The Nostalgia Conundrum
Hello from somewhere in the air…
2019 has been the year of “homecomings” for me, both personally and professionally. If you’ve spent any time talking to me or have read anything I’ve written, you know that an important part of my journey has been remembering the defining moments of my past as I move forward in life. Personally, before I moved to Seattle, my prominent years were split between two places I called home: Turkey, and the Washington, DC area.
Nostalgia is a huge source of inspiration for me and reconnecting with familiar places opens the floodgates (I have pages and pages of handwritten notes I have yet to convert to essays from my summer trip to Turkey).
When returning home, it can be fun to revisit the places that defined your experiences. When I went back to Turkey, it was an incredible experience to go to the Aegean coast and experience it as an adult. It reignited a passion in me that had been lost for years.
But how important is it to visit every single place where a defining moment took place? Yes, it’s important to acknowledge how far you’ve come, how much you’ve healed, but there’s a line that can cross into traumatizing yourself all over again.
It has been a few years since I’ve been back in Washington, DC. A part of me was all gung-ho about revisiting the neighborhood where I lived before I moved to Seattle. I wanted to walk the streets that saw some of the toughest years of my life to remind myself of my strength, but when the time came, my feet were encased in cement.
Was it really necessary? Did I need to relive the trauma to validate the healing I’ve worked so hard for over the past 7 years?
The answer was no.
Thinking about the way I experience nostalgia in my personal life, I came to the startling conclusion that I’ve been doing the same thing in my professional life in a way that’s been counterproductive.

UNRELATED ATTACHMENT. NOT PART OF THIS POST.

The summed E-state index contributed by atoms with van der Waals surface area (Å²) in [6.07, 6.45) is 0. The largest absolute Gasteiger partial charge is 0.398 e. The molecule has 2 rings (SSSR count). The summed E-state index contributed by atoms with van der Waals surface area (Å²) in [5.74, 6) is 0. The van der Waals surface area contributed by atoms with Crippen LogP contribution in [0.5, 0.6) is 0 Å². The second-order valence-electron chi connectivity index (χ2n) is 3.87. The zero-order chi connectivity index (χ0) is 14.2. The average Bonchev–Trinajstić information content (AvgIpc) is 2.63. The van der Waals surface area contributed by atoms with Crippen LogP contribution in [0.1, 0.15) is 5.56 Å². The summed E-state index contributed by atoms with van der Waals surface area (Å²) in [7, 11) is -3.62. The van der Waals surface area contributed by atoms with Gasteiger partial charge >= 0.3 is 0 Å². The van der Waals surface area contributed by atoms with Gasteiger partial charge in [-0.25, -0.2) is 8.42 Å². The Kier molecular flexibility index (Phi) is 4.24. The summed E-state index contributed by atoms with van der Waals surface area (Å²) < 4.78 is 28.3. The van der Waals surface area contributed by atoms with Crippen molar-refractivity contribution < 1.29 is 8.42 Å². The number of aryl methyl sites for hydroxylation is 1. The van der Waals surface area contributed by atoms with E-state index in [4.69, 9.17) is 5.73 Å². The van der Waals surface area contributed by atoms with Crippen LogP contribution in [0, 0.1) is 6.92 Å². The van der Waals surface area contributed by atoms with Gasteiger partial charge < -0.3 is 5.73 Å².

The reason I was in the Washington, DC area this past week was to speak at a conference. It wasn’t my first time speaking at a conference but it was my first time at this particular conference, which was a homecoming moment because I hadn’t been back since the first time I attended as a consultant years ago. (Funny thing about the passage of time - I kept thinking it was 6 years ago that I attended this conference but my records tell me that it was 2015). Being able to say that I now got to speak at the conference that opened many doors for me professionally was incredible.
But I had to remember to stop myself there.
I don’t know about you but I tend to get stuck in the past.
I refer to milestone projects from years ago, instead of highlighting the accomplishments of today.
If I don’t actively have a present mindset, I let impostor syndrome take over, making me shrink when surrounded by my peers and mentors.
Anyone who was at MarketingProfs B2BForum this year will attest to the fact that there was no shrinking. In addition to my session, I was on camera for 2 different interviews as an industry expert. I had engaging conversations with other experts who I absolutely would consider mentors but I did not just nod along. I interjected with my insights when the conversation called for it.
Nostalgia is not a weakness, unless we get stuck in the comfort zone of the past, never allowing ourselves to move forward when the time comes.
Think of it this way.
How credible would a 2020 trends article be if the most recent piece of data cited was from 2015?
That's my challenge to you this week. Reflect on the way you talk about your accomplishments. Are you still referring to milestones from years ago, completely neglecting the work you've accomplished since then?
Wishing you forward momentum,